Treatment of Error offers a realistic, well-reasoned account of what teachers of multilingual writers need to know about error and how to put what they know to use. As in the first edition, Ferris again persuasively addresses the fundamental error treatment questions that plague novice and expert writing specialists alike: What types of errors should teachers respond to? When should we respond to them? What are the most efficacious ways of responding to them? And ultimately, what role should error treatment play in the teaching of the process of writing?
The second edition improves upon the first by exploring changes in the field since 2002, such as the growing diversity in what is called “L2 writers,” the blurring boundaries between “native” and “non-native” speakers of English, the influence of genre studies and corpus linguistics on the teaching of writing, and the need the move beyond “error” to “second language development” in terms of approaching students and their texts. It also explores what teacher preparation programs need to do to train teachers to treat student error.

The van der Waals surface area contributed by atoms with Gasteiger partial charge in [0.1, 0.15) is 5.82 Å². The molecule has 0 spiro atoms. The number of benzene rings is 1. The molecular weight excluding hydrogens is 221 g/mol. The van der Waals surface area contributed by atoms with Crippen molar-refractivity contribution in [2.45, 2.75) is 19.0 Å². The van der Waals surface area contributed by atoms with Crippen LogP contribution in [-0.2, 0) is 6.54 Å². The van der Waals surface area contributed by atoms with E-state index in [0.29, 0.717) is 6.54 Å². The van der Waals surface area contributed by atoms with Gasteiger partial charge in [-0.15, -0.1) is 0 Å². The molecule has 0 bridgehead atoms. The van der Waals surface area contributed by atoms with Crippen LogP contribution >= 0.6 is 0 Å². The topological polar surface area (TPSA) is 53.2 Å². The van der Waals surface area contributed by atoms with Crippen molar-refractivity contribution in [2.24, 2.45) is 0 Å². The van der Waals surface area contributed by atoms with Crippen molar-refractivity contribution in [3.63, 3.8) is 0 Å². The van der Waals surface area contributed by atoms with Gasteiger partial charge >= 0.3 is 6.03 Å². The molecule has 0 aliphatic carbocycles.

The second edition features
* an updating of the literature in all chapters
* a new chapter on academic language development
* a postscript on how to integrate error treatment/language development suggestions in Chapters 4-6 into a writing class syllabus
* the addition of discussion/analysis questions at the end of each chapter, plus suggested readings, to make the book more useful in pedagogy or teacher development workshops